The Murfreesboro City Council Thursday (Dec. 14) adopted a resolution in support of new Murfreesboro Design Guidelines that provide framework and principles for the aesthetic character of future development. The document is the culmination of an 18-month process, including public input, spearheaded by Ragan-Smith Associates.
“Over the course of 18 months, a Design Guidelines Steering Committee appointed by Mayor McFarland and the City Council met eight times to provide guidance to Planning Department staff and the City’s consultant, Ragan Smith Associates,” said Margaret Ann Green, AICP, Principal Planner for the City of Murfreesboro. “We are pleased with the final outcome and eager to begin implementing the guidelines following extensive public participation.”
A Public Open House was held Monday, Sept. 18, 2017, in the City Hall Rotunda to receive input from the public on proposed design guidelines for development citywide. Business owners, developers, community leaders and citizens participated in offering ideas to Ragan-Smith Associates and City planners. On Oct. 12, the City Council and Planning Commission held a joint workshop to review the proposed Design Guidelines. The Commission unanimously adopted the Guidelines Nov. 29 following a public hearing.
The design guidelines document includes the following four main subject areas:
- Public street network, including street types, connectivity, traffic calming, public streetscape treatment, transit and service delivery capabilities.
- Building site design, including siting, orientation, preservation, setbacks, parking, pedestrian system, access control, open space, lighting, utilities, stormwater facilities and management and service orientation.
- Landscape, including general requirements, screening and buffering, foundation plantings, residential and commercial street frontage trees, irrigation and service delivery capabilities.
- Architecture design, including “sense of place,” design, general character, height and setbacks, building mass and scale, building elements, materials, color and roof design.
Work on the design guidelines began in January 2016 with the establishment of a Steering Committee, a review of design guidelines that were proposed in 2005 and the establishment of areas of focus for revisions. In 2005, the City Council approved a contract with Ragan-Smith Associates to draft Citywide design guidelines. At that time, work on design guidelines, which spanned approximately 18 months, was slowed and then halted with the onset of the economic recession. Council opted not to adopt design guidelines.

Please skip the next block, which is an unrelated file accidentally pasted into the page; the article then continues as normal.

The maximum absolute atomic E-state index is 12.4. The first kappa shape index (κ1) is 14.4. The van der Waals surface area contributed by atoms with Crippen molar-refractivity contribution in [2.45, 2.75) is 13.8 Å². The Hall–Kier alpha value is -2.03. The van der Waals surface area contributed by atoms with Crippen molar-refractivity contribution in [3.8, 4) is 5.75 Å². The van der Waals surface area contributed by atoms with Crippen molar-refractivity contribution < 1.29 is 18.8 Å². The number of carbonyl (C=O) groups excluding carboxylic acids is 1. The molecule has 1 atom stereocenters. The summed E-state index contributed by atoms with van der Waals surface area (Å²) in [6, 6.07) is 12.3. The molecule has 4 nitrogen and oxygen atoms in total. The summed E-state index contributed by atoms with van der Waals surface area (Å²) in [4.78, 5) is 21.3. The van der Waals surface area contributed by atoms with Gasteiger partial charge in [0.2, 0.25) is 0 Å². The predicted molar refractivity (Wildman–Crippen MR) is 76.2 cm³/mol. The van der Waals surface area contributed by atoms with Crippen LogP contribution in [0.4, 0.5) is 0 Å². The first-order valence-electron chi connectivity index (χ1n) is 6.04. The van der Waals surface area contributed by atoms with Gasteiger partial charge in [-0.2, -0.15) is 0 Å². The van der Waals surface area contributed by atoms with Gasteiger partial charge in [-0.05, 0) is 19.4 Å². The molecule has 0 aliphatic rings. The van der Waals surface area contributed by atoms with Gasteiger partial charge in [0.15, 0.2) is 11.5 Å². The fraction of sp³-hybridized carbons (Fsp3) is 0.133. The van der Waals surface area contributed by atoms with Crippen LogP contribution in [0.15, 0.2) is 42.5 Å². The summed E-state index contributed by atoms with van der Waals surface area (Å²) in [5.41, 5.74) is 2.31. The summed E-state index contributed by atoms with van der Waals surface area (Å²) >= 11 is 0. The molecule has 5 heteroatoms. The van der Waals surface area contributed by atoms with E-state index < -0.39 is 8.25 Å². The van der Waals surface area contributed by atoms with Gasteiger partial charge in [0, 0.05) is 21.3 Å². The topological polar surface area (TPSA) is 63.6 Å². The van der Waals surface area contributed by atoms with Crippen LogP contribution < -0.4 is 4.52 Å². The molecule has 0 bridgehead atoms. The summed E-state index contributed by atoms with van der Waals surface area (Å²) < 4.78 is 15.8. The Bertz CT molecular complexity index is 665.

“As Murfreesboro is experiencing unprecedented growth now and for the foreseeable future, adopting citywide design guidelines is a vital step in ensuring a healthy balance between such varied interests as history, business, green spaces, the arts, recreation, a clean environment, affordable housing and education, while at the same time maintaining a strong foundation for job growth and economic development,” added Green.
Some areas of the City are exempted from the Design Guidelines because they already have specific design standards in place or are anticipated to have specific design standards in the future. They include the City Core Overlay District (CCO), Central Business District (CBD), North Highland Avenue Study Area, Historic Bottoms Study Area, East Main Street Revitalization District, East Main Street National Register District, and North Maney Avenue National Historic District.
The Design Guidelines Steering Committee included Amy Farrar, attorney, Farrar|Wright; Rick LaLance, Pinnacle Financial Partners and Murfreesboro City Council member; Blake Smith, Smith Design/Build; Beth Duffield, Rutherford County Chamber of Commerce Workforce Development; Jim Lowen, architect, Lowen Associates; John Blankenship, commercial real estate developer, The Parks Group; Matt Taylor, design engineer, SEC, Inc.; and Kathy Jones, managing broker, The Parks Group and Planning Commission member. The Steering Committee unanimously recommended adoption except for a proposed sidewalk policy.
Clearly defined design guidelines help developers and companies seeking to locate or expand in Murfreesboro better understand the type of development required.
“We have a history of working effectively to balance the interests of developers with our community’s strong desire to emphasize functionality and aesthetics, and these design guidelines will help us articulate these expectations and requirements without ambiguity,” said Green.
The Murfreesboro Design Guidelines can be reviewed on the City of Murfreesboro website at http://www.murfreesborotn.gov/1425/Murfreesboro-Design-Guidelines.
For information about the Murfreesboro Design Guidelines, contact Margaret Ann Green, City of Murfreesboro Planning, at 615.893.6441 or via email at email@example.com.
For City News online, visit www.Murfreesborotn.gov.